5.2.2 The department should continually update its cultural bias training.

    The department should take measures to conduct periodic routine evaluations, including implementing

    community feedback, in its cultural and

    implicit bias training.

    Community needs and sensitivities change and evolve with the  passage of time. The department should therefore consider implementing requirements for additional routine periodic bias training that

    accounts for changing community desires and opinions to ensure that changing trends are  accounted for in such training. Although current practice appears to be a biennial training in these areas, additional routine training would be helpful. Moreover, the department should collaborate with the city’s Diversity Officer to create a culture of training that embraces diversity, equity, and inclusion.

    1. The department should continue the practice of infusing training opportunities with legal, constitutional, and risk management considerations.

    The department has initiated measures to implement constitutional and holistic policing legal training which has five components:

    • Police are guardians and problem-solvers

    • Police must have the confidence in the constitutional aspects of their job so that practical problem solving is the expectation

    • Lethal and non-lethal tools are not problem-solving tools

    • The officer’s greatest tool is their mind

    • Legal and holistic decision-making using community resources

    Implementation of this training is largely scenario-based, and these components encompass forward-thinking progress that not only trains officers legal and practical thinking, but also comprises a key part of managing risk and liability for the department. As one step to ensure the implementation of this training, the department and city should take measures to ensure that its legal and policy advisor is sufficiently engaged with the resources needed to be effective. As another, the department should ensure that its advisors meet with officers and leaders at all levels to continue their routine periodic training and case law updates in order to ensure that training efforts are infused throughout the department. Moreover, if sufficient resources are made available, it would be preferable for the policy advisor and similar voices to be able to physically meet with officers at the department’s physical facilities.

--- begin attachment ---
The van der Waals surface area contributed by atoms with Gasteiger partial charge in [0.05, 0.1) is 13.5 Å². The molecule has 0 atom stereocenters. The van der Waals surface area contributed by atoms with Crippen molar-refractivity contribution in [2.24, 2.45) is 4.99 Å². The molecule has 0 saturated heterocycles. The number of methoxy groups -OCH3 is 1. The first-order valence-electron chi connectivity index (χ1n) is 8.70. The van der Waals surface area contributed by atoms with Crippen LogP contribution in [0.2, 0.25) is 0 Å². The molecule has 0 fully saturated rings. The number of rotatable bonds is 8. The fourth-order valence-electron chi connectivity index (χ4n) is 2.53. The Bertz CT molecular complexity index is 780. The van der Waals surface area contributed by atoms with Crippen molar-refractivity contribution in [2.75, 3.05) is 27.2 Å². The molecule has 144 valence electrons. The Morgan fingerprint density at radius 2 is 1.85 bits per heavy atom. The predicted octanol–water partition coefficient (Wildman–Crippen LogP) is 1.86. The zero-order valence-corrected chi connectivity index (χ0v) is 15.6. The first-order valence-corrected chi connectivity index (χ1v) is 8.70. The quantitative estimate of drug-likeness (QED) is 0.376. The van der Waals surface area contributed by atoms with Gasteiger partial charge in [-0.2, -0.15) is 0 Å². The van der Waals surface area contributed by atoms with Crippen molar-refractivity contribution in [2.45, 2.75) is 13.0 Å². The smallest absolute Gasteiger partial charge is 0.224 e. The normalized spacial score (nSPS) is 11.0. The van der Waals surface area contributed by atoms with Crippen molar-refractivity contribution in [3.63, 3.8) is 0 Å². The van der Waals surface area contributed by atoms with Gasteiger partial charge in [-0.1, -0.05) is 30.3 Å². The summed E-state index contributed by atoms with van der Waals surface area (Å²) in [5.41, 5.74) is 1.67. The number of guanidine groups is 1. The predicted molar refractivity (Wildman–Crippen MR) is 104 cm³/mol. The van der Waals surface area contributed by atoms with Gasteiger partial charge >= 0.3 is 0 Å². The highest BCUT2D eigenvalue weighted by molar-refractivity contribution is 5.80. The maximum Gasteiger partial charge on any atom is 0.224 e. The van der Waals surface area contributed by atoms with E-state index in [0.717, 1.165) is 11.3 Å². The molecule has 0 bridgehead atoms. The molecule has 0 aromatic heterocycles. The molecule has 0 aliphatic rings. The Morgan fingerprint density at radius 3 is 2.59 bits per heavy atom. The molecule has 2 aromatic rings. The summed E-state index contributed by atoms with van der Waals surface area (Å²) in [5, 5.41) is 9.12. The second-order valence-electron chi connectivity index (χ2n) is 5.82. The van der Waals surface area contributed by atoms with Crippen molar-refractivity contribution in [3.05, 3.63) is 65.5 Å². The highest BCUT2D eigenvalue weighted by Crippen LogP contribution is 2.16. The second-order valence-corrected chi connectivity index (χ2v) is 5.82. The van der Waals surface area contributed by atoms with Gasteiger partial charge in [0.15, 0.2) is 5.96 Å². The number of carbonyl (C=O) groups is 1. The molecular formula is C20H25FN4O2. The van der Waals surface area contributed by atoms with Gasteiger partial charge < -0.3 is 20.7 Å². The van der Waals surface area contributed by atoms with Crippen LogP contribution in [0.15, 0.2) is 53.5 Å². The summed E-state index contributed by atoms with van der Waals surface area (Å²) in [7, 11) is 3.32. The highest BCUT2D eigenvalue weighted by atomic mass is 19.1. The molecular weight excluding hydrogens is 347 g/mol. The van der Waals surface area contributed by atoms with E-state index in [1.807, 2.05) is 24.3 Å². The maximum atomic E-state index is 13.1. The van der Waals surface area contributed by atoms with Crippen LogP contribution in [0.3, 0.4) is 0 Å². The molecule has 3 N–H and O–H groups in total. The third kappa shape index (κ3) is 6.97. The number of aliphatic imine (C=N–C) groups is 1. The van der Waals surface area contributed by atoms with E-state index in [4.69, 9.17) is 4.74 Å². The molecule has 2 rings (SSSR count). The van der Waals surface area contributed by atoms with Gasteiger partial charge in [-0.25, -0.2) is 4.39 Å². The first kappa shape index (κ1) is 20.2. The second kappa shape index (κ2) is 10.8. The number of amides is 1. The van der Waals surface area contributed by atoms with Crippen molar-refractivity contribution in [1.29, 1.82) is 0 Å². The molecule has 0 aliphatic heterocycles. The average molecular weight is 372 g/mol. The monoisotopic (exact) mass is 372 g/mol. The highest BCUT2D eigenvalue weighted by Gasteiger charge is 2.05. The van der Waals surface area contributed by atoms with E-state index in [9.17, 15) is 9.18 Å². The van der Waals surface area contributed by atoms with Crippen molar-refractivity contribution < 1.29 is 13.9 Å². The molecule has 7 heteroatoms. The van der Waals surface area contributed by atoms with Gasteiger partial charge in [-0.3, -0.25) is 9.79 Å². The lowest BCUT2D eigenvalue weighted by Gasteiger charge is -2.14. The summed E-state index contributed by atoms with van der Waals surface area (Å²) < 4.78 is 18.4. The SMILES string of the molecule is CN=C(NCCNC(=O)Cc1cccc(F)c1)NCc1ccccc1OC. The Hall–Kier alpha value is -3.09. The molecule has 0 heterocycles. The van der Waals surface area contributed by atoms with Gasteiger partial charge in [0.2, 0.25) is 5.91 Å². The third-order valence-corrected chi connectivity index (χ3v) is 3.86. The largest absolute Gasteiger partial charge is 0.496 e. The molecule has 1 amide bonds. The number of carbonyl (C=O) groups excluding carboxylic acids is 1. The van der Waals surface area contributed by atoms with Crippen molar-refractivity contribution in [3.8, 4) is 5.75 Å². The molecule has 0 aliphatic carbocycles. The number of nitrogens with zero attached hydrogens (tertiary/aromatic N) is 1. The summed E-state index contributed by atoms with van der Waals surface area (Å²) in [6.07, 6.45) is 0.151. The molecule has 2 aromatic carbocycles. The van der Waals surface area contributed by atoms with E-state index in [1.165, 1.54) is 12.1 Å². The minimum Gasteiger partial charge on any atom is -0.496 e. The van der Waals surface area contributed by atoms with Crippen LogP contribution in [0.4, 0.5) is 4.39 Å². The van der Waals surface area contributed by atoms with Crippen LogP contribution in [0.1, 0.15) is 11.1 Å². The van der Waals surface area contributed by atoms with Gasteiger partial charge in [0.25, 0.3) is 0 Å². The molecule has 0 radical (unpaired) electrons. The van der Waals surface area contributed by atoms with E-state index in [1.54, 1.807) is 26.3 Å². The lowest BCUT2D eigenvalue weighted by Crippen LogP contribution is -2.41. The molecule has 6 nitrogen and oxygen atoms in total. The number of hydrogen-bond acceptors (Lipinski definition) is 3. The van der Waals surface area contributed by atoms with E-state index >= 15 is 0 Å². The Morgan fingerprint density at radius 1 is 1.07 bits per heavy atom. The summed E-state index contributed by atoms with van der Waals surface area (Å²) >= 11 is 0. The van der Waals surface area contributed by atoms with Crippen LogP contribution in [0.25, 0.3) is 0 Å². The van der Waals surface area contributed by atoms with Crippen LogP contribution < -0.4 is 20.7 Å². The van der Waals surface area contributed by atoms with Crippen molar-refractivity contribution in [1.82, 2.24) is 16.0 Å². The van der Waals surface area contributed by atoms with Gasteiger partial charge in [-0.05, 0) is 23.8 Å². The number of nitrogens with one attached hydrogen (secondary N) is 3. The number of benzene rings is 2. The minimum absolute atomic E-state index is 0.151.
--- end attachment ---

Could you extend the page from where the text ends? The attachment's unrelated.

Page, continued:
1. The department should ensure training practices are sufficient to ensure coverage of critical areas.


    1. In areas in which very few officers are responsible for specialized services, the department should initiate and require periodic training of other persons to ensure coverage.

    The department has certain positions in which very limited numbers of personnel, and in some instances only one officer or employee, is responsible for critical services. In such areas of specialization, including, but not limited to, fingerprinting services, the department should endeavor to begin policies and practices that provide for training and certification, if necessary, of backup officers and employees. Placing responsibility for certain services in only one or a few hands causes backups in providing services, entails delays in investigations, and places the department at risk of being unable to fulfill key areas in the event of absence or retirement. As one example, the department has a cold case unit responsible for over 80 cases. Unfortunately, as currently structured, the unit consists of solely one detective. As such, it is clear that progress in units such as this will remain slow, to the detriment of victims and their families, and in the event the detective is unavailable for an extended period of time, services may remain at a standstill. Thus, the city and department should endeavor to make sufficient resources available to ensure that very few, if any, departments depend on solely one officer, and should take measures to provide for adequate staffing of such units to provide the best service possible to the community.